While better than a lot of other parts of the country, Colorado has still be trying to shake off a cold winter and spring and it was in the upper forty degree range as I rolled out of Parker. I was somewhat hopeful of warmer weather as I went through downtown Denver and we climbed to 50*, but that changed as I got north of the city and a misty fog settled in. Fortunately, things were dry and clear as I arrived at the Union Reservoir.

Packet pick-up was easy and body marking went quickly. In a few minutes, I was racked into my spot in transition, closer to the run exit, but still with plenty of space:

You'll note that this was on of the saw-horse type racks of which I am normally not very fond. However, in this case, there was plenty of clearance so that I did not need to lean my bike to a 45* angle just to get it free of the rack. Just pull it off and roll it out!  Please note my small and simple transition towel. No picnic for me. Just what a need and not a thing more.

Once this was done and my obligatory trip to the porta-john was completed, it was time to don the wetsuit which was fine with me because while not freezing, it was a bit chilly out.

My biggest concern going into this race was the water temp. I have not been in exceptionally cold water since my very first open water swim way back in 2011. The pre-race announcements said that the temperature that morning had been recorded at 57*.

I procrastinated a bit but finally got in the water and--DAMN THAT"S COLD! It's easy to forget how paralytic cold water can be. I found myself gasping, nearly unable to breathe. I swam a few strokes and then looked up only to breath in some water and start coughing. As best I could, I tried to swim a few strokes but putting my face in the water made it hard to breath. After a few minutes, I made my way back to the shore. This was pretty serious. I ran around the shore a little and then decided I had better make one more attempt attempt at warming up. The second go was a little better but not nearly what I had hoped for. By now, I was very concerned about sapping to much of my energy so I swam in and got ready for the start.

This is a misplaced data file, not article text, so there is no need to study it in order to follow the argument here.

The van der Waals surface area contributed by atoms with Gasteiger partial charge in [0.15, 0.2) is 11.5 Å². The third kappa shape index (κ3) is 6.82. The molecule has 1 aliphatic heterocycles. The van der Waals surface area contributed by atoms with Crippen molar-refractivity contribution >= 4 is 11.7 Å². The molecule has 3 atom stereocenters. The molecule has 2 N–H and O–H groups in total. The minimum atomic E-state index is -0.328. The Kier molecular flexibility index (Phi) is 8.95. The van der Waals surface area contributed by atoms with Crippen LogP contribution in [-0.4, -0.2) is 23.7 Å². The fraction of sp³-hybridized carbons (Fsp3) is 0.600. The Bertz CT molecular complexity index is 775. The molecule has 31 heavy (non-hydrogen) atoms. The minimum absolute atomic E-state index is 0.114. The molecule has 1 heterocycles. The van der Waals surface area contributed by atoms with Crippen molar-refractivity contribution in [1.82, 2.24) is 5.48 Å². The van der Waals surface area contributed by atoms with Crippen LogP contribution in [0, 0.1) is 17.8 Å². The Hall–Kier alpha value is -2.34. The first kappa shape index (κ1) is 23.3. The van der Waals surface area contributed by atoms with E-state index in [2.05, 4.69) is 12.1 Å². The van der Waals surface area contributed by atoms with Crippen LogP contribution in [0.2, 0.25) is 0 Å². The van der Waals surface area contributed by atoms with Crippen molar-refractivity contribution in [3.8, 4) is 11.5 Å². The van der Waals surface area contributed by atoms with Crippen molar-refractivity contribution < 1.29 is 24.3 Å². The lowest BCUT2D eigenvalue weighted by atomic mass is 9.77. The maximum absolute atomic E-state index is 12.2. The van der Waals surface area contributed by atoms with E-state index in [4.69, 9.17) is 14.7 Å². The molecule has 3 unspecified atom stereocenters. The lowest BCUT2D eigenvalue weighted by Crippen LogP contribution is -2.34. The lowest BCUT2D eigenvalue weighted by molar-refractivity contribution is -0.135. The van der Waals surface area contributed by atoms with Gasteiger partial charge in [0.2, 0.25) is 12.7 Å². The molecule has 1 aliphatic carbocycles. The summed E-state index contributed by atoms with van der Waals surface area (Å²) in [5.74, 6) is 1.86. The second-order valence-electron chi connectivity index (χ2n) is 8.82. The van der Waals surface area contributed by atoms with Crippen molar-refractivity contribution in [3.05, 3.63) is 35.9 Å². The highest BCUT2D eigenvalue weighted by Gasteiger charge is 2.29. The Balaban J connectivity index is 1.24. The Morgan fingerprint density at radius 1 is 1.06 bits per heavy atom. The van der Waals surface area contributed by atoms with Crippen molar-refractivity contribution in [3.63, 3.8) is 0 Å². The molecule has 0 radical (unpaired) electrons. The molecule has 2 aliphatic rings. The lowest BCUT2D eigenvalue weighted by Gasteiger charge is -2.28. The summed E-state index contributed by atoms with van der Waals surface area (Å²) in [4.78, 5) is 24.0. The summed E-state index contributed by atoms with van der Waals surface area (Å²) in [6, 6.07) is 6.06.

The Swim
Things got a little better as I got going. This was now my third foray into the lake, so I knew what to expect. It got a bit colder as I headed out, but I was managing and actually moving forward the whole time. There were a few unintended grabs of legs and arms as I made my way though the pack. My normally smooth bilateral breathing gave way to a lot of stroking with my head out of the water trying to get more oxygen.

Fortunately, a sprint is a short course and the first buoy came up quickly and I was now on the long side of the rectangular course. I swam a bit more efficiently through here though not anything that you would call pretty in terms of form or technique. That section too went by quickly and now I was headed toward the big red arch that marked the swim exit. It made an easy target for sighting so I just kept plugging along until my hand hit the bottom of the lake and I stood up.

Then I nearly fell over with a loss of balance. It's not the first time I've felt a little off-kilter when leaving open water, but it is the closest I've come to actually keeling over. I don't think there was anyone around me and I recovered fast enough to start moving forward and getting through the arch on my way back to the transition area.

My Time: 9:46
Official Time: 10:18
The swim course was short. My Garmin measured it at 0.35 mile.

I've not been particularly good at my T1 transitions so I was trying to hurry through this one, but it just was not happening. My hands were too cold to very effectively grab anything and I was just going slow, deeply chilled from the swim. I got myself ready to ride and was headed out of the area at a good run and a true sense of urgency, but I also lost a lot of time getting out of the wet suit and into my socks and bike shoes.
My Time: 4:28
Official Time: 3:32

The Bike
By now, there was a real sense of relief on my part to be out of the water. While not the warmest of days, there was nothing that was going to make riding especially difficult or unpleasant. I got mounted quickly and had not trouble clipping in.

The first part of the ride takes you away from the reservoir on county road 26. It's a bit rough but a short part of the ride. Indeed, I was on the main part of the ride course, County Line Road (separating Boulder and Weld Counties) in less than 2 minutes.